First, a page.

The Lost Thing: A Short Animated Film

OSCAR winner - best short animated film at the 83rd Academy Awards

From 2002 to 2010 I've worked as part of a small team on a short animated film adaptation of THE LOST THING, produced by Passion Pictures Australia with financing from both Screen Australia and Passion Pictures. The film is 15 minutes long, using CGI (computer generated imagery) with 2D handpainted elements, and was completed in April 2010, and has been screened at various film festivals, with a DVD release by Madman in late 2010. More details can be found at www.thelosthing.com  Our film is also available for download / purchase in the US via iTunes.

I've been involved in this project as a director, writer, designer and artist, working with a core team of four other creators in a Melbourne-based studio (one reason for my relocation to this city in 2007). It has been a long an complex project, and a great opportunity to learn about the differences between book illustration and animated film. My background as a painter means that I’m more accustomed to working with still, silent pictures that allow a viewer plenty of time to contemplate individual compositions. Animation is a very different medium, where questions of time and pace are much more critical, not to mention layers of sound and music.

In re-creating the story from the ground up, we've elaborated some aspects of the 'Lost thing universe' which could not be entirely expressed within the confines of the original 32-page book. In fact, I always saw the story in my imagination as a short film or theatrical piece, where the book presents us with a set of stills from some larger production. The key charatcer, a faceless creature, has in inherently animated personality which a painting struggles to convey - and finds it's full expression in the medium of film.

The vast majority of time has been invested in the careful building, texturing and lighting of digitial elements to create a unique aesthetic that avoids the artificiality of CG objects; almost every surface is essentially hand-painted using non-digital materials: acrylic paint, pencil, oils and collage.

For a fairly comprehensive description the animation process of our key team-members, Tom Bryant and Leo Baker, check out this article from Digital Media World. Also visit Tom Byrant at his website, Interference Pattern, and Leo Baker at the aptly named Turbo Radness. For a great short doco on the sound design of the film, featuring John Kassab, Adrian Medhurst and Doron Kipen, visit http://soundworkscollection.com/thelostthing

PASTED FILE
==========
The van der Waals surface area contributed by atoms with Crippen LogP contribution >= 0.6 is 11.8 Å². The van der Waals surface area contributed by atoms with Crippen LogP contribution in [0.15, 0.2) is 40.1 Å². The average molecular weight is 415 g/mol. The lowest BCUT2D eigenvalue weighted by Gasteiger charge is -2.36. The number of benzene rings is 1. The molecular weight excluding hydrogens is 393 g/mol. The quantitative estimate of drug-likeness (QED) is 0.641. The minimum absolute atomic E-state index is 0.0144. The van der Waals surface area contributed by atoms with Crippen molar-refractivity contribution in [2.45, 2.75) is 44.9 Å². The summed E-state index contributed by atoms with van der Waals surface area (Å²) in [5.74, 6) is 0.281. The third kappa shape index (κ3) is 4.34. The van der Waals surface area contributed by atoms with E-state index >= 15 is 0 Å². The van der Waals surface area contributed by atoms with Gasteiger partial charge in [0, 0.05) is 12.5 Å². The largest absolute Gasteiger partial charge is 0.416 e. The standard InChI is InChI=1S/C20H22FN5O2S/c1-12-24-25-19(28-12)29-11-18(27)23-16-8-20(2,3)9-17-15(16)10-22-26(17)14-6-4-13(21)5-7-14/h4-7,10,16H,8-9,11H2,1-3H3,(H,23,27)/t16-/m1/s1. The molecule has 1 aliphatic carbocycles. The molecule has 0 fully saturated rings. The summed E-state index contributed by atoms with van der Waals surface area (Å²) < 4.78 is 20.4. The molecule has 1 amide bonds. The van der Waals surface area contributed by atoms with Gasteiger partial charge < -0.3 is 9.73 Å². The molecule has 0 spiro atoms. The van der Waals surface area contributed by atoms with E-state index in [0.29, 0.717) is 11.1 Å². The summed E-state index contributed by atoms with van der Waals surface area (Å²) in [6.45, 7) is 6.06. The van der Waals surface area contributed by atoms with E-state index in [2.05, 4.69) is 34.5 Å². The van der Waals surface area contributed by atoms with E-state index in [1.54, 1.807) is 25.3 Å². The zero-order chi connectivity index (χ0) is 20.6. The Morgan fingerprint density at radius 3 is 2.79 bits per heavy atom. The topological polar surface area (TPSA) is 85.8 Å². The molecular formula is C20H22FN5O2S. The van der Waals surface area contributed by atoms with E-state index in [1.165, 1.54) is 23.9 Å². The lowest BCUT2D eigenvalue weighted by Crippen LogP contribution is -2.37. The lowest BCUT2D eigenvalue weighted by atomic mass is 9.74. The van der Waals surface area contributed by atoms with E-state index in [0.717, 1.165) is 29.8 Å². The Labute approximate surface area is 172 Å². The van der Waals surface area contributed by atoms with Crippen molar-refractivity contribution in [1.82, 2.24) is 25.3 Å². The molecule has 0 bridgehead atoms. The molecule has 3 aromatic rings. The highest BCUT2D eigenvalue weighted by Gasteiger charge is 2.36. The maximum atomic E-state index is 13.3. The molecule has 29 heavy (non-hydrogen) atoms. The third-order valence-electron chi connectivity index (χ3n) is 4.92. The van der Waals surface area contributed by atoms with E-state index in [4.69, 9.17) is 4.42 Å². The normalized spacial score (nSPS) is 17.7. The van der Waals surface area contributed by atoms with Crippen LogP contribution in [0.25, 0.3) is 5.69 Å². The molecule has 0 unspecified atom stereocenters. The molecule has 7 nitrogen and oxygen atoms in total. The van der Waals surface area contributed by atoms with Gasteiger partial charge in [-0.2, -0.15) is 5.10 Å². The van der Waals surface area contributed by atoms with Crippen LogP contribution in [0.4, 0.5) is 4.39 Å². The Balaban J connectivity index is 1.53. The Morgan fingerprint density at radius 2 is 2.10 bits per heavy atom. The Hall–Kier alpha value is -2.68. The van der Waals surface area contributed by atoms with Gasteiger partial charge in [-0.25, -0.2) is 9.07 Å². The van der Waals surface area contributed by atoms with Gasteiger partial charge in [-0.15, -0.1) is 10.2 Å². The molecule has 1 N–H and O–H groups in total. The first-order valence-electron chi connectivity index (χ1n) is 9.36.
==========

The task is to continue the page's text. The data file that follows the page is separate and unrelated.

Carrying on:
A couple of extensive audio interviews in the lead-up to the Academy Awards can be heard here: a conversation with fxguide, and another with Richard Arnold.

Other key Credits: Sophie Byrne (producer), Andrew Ruhemann (co-director), Tim Minchin (voice), Michael Yezerski (composer), John Kassab (sound design), Adrian Medhurst (foley), Doron Kipen, Music & Effects (mix), Digital Pictures (post production), Steve Evans (additional lighting), Screen Australia, Passion Pictures Australia and Passion Pictures UK.

For more information and images - including The Lost Thing Trailer - please visit the official Lost Thing website www.thelostthing.com, or contact Sophie Bryne at Passion Pictures Australia: sophie@passion-pictures.com.au

Since it's release at various film festivals and as a DVD distributed by Madman Entertainment, The Lost Thing has been fortunate to win many awards, including:

AFI award, Australian Film Industry Award.

Annecy Crystal, Annecy Film Festival, France.

Best Short Film, Melbourne international Film Festival.

Best Australian Film at Flickerfest short film festival, Sydney.

Yoram Gross Animation Award, Sydney International Film Festival.

The Lost Thing

Character sketches for some of the citizens of the city who are part of the landscape; either technicians or office workers. Pencil, A3.

A drawing of some non-human characters from 'Utopia', the land of lost things: 'Iron Lung' and 'Incubator', also known as 'Proud Parents'. Pencil, A3

Drawings of 'facial targets' for rigging a digital model of the main character 'The Boy' - how high eyebrows can go, the mouth open and so on. Pencil, A4.

Models of some incidental human characters, courtesy of Passion Pictures Australia/PPUK, modelled and textured by Tom Bryant. Textures have been added using high-resolution scans of hand-painted surfaces, fabric and rusted metal.

A sketch of the interior of 'Pete's Place'. Coloured pencil on paper, A3.

Pete's Place as a textured digital model, an empty stage waiting for characters. The use of bright colour against dull backdrops is a recurring aesthetic of the file, and lighting is a crucial element.

Scenes from an early animation test, where the boy feeds The Lost Thing in his back shed.

Feeding time with a box of old Christmas Decorations: another early test for lighting.

An exterior view of the back shed, illuminated by the Lost Thing's happiness.

'Cage Bird and Obstetrician', pencil A4.

'Light Chicken' - trying to befriend a post box. Pencil, A4

'Sleeper and Story-rabbit' Pencil, A4

'Best friends - bulb and wingnut' Pencil, A4.

Another riveting day at the information office...

Troubles at the Federal Department of Odds and Ends. All images created by Tom Bryant (modelling, texture and lighting), Leo Baker (composition and animation) and Steve Evans (additional lighting).

Searching the empty city; the use of splitscreen emulates the original compositional ideas of the book.

The city environment is a combination of hand-painted and digitally created elements blended seamlessly together.

Finished scene from 'Utopia', the otherwise nameless land of lost things, each with their own particular personality.

...more inhabitants of Utopia.

Saying goodbye at the 'door' to Utopia.

A moment of nostalgia on the way home from work.

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